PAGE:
Just tried to look him up, since you brought him, up. I was on the NYT site. They haven’t even created a “Times Topics” page on him. And Rick Santorum’s got one, so the bar can’t be all that high…

  6. Brad

    Doug, I’m glad you have a candidate you like so much, because I know how hard to please you are.

    Ron Paul is an enthusiast — in the sense that they used the term in Britain in the 18th century.

    Except that he’s not an adherent of a movement so much as he’s an advocate of what HE, Ron Paul, thinks, and he doesn’t have much time for what anyone else thinks. Which can be said about the two parties as well, but at least their tendency toward extremes is at least somewhat tempered by their desire to achieve majorities. Ron Paul doesn’t give a damn whether he wins an election or not.

    And that could indeed be admirable if he were always RIGHT about the issues. But he’s so often wrong.

  7. bud

    Doug your description of Ron Paul pretty much explains why I left the libertarian movment 20 or so years ago. How can anyone argue that the role of the federal government should not include aiding hurricane victims? How does that make us a better nation, a better people? What argument can be put forth that this will improve the efficiency, economy or effectiveness or our nation? Will we become a safer nation? Will our pay checks increase? Will other nations look up to us for having denied these victims a small token of compassion?

    Don’t bother responding because I’ve heard all the arguments many times by many brilliant practicianers of libertarian doctrine. I’ve nodded my head in a sort of trance as the arguments are presented. But at the end of the day I realized that this ardent brand of libertarianism is little different from the Moonies or the koolaid drinkers who followed Jim Jones. Rather than support lunatics like Ron Paul we need to fight this extremism for the danger that it can bring to our nation. We already see parts of this dangerous agenda creeping into the mainstream of the Republican Party as evidenced by the Ryan budget proposal.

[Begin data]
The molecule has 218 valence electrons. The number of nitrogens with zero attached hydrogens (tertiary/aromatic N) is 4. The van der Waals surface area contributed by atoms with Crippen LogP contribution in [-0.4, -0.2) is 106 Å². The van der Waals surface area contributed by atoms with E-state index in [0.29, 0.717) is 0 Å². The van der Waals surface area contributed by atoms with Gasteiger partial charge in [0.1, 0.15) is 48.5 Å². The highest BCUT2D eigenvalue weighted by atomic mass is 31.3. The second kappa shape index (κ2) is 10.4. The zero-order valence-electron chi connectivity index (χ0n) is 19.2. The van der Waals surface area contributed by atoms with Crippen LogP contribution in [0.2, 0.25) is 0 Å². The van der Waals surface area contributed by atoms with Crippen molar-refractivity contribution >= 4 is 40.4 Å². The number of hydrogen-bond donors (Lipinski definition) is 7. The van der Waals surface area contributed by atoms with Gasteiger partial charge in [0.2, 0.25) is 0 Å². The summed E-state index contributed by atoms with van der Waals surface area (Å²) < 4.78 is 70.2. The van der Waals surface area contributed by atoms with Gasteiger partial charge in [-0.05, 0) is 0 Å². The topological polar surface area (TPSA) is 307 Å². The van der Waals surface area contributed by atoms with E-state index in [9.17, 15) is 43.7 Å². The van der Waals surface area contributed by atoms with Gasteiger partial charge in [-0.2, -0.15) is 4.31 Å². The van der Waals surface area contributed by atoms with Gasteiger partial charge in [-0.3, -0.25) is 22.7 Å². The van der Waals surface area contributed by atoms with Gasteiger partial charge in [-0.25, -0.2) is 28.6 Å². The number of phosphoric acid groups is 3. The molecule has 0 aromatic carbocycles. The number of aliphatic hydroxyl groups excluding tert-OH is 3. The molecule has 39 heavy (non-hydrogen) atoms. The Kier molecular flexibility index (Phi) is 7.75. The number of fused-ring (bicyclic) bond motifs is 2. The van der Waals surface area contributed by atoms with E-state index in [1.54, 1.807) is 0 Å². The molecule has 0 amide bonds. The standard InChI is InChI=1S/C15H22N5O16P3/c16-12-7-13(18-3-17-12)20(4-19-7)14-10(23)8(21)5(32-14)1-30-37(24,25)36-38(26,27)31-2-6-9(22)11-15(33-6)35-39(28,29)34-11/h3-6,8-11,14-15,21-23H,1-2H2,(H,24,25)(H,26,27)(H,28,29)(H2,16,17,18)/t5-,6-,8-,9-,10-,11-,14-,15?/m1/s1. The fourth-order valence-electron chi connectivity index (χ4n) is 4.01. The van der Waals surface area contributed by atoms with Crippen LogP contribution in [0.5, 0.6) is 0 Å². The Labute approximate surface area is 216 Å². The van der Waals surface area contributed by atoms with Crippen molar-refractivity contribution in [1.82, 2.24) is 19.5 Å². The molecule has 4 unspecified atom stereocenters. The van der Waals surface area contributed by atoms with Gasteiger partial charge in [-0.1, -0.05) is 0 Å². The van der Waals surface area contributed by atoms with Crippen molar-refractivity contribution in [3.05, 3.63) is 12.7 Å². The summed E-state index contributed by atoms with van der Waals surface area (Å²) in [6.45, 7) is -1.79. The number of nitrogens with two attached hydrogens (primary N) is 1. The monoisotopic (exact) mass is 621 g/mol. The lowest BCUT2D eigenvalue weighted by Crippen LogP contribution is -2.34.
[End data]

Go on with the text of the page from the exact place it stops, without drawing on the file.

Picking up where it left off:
For now libertarian fanaticism is not much more than a sideshow but it could become very dangerous quickly if we let our guard down. Ron Paul may indeed be a principled man who really believes what he proposes. But make no mistake about it, his principles must be exposed for the danger that they are. Otherwise all of us except for the billionares will be living in cardboard boxes and bowing down to our corporate plutocrat masters. And that’s just not the the type of America that I want any part of.

  8. Doug Ross

    Was he wrong on predicting the economic downturn in 2008? Seems like McCain was 100% wrong on that one. Wrong is the wrong word to use when it comes to opinions, especially when dealing with someone like Paul who has invested considerable effort in research and reflection.

    A government built on trying to get 51% consensus will never be efficient. The results show that.

  9. Ralph Hightower

    I found Cain’s thoughts on Afghanistan hilarious. Okay, granted, nobody but the President has the security clearance on what’s happening in Afghanistan or elsewhere.

    But Cain’s “I don’t have a plan for Afghanistan. I don’t get the security breifings, so I don’t have the information needed to make a plan” seems to say to me “Trust me. I don’t know what I’ll do yet, but I’ll make it up as I go along. Vote for me!”